The widely perceived view that Utusan Malaysia is nothing more than a propaganda newsletter for the ruling government has been given much greater credence after its deputy chief editor Zaini Hassan openly stated in a forum organised by the National Civics Bureau that it was acceptable for Utusan to "spin facts" to be "biased in our [the BN Government's] favour". The Malaysiakini reporter covering the forum was later barred from attending.
Utusan offered an apology after running news of an 87-year-old Catholic missionary in Java who purportedly converted to Islam after recovering from a coma. It later turned out that the article was sourced from a fictional news story on a satirical website, the World News Daily Report.
Numerous lawsuits have been filed against Utusan by several personalities from the Pakatan Rakyat coalition. Notably, Penang Chief Minister Lim Guan Eng successfully sued for libel twice against the paper, winning RM400,000 in accumulated damages for both lawsuits.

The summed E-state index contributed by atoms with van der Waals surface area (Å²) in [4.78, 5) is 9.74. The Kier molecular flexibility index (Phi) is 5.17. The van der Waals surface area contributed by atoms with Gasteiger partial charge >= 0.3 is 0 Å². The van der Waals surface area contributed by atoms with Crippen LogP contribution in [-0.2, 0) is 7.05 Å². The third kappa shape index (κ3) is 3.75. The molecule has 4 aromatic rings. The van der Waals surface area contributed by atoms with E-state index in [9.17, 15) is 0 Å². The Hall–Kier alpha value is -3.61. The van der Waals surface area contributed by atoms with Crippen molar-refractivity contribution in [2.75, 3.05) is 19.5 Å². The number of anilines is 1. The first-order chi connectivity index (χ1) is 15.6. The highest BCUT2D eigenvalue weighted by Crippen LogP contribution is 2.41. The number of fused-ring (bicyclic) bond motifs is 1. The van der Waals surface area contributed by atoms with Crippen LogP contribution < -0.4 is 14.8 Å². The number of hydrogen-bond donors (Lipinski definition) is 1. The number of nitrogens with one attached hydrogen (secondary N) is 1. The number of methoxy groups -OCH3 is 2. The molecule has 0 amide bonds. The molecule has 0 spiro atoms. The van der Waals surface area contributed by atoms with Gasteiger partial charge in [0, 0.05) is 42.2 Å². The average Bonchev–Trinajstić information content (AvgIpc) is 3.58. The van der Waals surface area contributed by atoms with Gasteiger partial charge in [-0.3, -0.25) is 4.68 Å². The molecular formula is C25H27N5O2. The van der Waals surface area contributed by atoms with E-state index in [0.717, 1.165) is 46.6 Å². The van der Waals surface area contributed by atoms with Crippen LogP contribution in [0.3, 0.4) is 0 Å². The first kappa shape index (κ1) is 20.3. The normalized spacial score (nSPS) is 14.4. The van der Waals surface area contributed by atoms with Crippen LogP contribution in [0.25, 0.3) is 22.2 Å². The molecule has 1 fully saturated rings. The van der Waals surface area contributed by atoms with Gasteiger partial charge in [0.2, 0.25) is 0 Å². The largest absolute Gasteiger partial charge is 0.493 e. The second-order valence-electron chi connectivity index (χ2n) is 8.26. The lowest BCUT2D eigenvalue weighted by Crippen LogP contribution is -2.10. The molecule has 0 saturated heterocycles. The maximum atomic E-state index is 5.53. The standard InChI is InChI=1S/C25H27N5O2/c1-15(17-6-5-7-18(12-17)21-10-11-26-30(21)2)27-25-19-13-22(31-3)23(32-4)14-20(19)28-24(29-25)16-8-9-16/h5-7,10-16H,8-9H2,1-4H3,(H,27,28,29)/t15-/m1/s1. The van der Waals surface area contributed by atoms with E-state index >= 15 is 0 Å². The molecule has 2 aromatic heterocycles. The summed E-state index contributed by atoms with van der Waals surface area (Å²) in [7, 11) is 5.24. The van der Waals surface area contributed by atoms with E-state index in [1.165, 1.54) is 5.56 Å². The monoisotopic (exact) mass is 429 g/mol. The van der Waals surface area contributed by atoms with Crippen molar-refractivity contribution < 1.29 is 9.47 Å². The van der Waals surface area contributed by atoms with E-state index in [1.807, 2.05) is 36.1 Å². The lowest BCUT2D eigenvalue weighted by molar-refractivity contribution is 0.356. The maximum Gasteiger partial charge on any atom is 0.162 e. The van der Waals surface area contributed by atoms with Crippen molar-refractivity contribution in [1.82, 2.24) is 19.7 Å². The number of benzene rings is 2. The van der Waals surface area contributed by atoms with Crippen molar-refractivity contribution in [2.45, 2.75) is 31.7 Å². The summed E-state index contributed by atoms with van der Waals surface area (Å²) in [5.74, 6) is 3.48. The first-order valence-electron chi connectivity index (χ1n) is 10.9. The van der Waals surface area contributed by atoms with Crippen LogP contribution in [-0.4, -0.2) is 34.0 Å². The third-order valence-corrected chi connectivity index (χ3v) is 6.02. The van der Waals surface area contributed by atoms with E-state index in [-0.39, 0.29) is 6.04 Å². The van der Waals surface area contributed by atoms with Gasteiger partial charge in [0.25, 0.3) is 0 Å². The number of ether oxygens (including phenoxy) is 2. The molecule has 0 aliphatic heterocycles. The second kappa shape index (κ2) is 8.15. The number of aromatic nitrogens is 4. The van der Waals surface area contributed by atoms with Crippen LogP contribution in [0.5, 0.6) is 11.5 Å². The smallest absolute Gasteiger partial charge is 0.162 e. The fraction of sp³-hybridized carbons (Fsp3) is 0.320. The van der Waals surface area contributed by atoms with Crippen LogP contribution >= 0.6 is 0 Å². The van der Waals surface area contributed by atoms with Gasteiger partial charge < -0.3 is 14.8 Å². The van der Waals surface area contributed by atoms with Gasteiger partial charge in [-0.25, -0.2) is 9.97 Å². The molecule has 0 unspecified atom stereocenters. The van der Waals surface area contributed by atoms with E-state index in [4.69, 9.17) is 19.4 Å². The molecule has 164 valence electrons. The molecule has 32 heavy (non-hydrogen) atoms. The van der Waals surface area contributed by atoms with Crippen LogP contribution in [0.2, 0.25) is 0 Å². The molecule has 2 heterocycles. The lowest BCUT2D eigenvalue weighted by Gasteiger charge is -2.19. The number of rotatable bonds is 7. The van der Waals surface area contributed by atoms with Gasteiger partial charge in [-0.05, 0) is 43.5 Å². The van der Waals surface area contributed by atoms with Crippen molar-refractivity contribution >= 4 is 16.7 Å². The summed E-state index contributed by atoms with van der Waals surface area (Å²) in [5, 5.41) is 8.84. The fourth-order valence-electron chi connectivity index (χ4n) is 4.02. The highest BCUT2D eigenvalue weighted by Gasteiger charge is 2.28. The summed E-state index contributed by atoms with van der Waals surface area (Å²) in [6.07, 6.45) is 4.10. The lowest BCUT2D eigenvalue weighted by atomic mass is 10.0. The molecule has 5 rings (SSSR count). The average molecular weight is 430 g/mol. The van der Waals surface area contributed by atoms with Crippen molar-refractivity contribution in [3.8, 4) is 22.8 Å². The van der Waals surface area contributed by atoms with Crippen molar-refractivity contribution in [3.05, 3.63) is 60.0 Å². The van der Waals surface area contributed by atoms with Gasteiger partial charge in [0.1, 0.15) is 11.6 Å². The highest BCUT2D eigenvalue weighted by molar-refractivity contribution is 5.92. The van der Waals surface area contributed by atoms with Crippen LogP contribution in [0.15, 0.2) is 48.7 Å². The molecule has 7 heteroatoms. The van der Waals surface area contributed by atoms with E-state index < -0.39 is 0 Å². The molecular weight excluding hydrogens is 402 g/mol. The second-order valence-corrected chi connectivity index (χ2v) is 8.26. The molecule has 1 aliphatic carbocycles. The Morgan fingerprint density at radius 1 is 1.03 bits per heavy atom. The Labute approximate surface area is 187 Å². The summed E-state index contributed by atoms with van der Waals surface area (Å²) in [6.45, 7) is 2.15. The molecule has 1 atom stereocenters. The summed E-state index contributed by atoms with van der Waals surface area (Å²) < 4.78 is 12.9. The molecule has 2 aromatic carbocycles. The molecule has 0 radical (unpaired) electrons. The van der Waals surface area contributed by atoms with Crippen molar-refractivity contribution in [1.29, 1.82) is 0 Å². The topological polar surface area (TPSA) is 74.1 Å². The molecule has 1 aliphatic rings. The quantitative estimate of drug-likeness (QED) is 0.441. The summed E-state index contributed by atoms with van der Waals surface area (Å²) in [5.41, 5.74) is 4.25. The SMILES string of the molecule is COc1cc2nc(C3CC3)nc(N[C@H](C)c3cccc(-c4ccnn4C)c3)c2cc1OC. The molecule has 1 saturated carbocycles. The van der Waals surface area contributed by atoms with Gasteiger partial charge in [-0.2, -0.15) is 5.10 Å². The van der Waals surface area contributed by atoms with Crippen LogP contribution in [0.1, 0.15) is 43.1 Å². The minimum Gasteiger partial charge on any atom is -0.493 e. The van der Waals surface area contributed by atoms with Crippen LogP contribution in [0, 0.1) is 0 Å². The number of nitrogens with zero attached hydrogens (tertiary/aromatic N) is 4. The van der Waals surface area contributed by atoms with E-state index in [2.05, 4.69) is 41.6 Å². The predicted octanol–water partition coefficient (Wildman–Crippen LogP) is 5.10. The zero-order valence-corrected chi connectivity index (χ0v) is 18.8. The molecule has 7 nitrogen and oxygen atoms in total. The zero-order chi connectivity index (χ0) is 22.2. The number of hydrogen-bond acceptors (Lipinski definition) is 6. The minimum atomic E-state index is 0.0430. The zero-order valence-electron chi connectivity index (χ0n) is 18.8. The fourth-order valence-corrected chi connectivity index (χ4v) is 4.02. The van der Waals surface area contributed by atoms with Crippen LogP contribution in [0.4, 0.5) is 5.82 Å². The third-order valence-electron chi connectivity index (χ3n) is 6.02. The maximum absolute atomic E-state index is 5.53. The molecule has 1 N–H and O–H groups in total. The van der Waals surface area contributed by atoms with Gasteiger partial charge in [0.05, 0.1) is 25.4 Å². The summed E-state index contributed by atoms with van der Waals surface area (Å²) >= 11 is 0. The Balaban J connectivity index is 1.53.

On 14 December 2012, Karpal Singh was awarded RM50,000 in damages after a High Court judge declared that an Utusan article painting him as anti-Islam was "by all accounts mischievous".
Just over a month later, on 21 January 2013, the High Court awarded Anwar Ibrahim RM45,000 in damages after a series of Utusan articles deliberately misrepresented his statement in a BBC interview so as to suggest that the opposition leader was pro-LGBT (a controversial stance in Muslim-majority Malaysia). The paper's lawyer triggered significant uproar during proceedings when he argued that newspapers did not have the "luxury of time" to ascertain the truth of their reports.
Awards and recognition
Utusan won the "IFRA Publish Asia 2003 Award" for the "Best in Print" category on 20 March 2002. It was the first award to be won by the newspaper at the international level. In 2014, it won two awards in Johor Media Award 2014.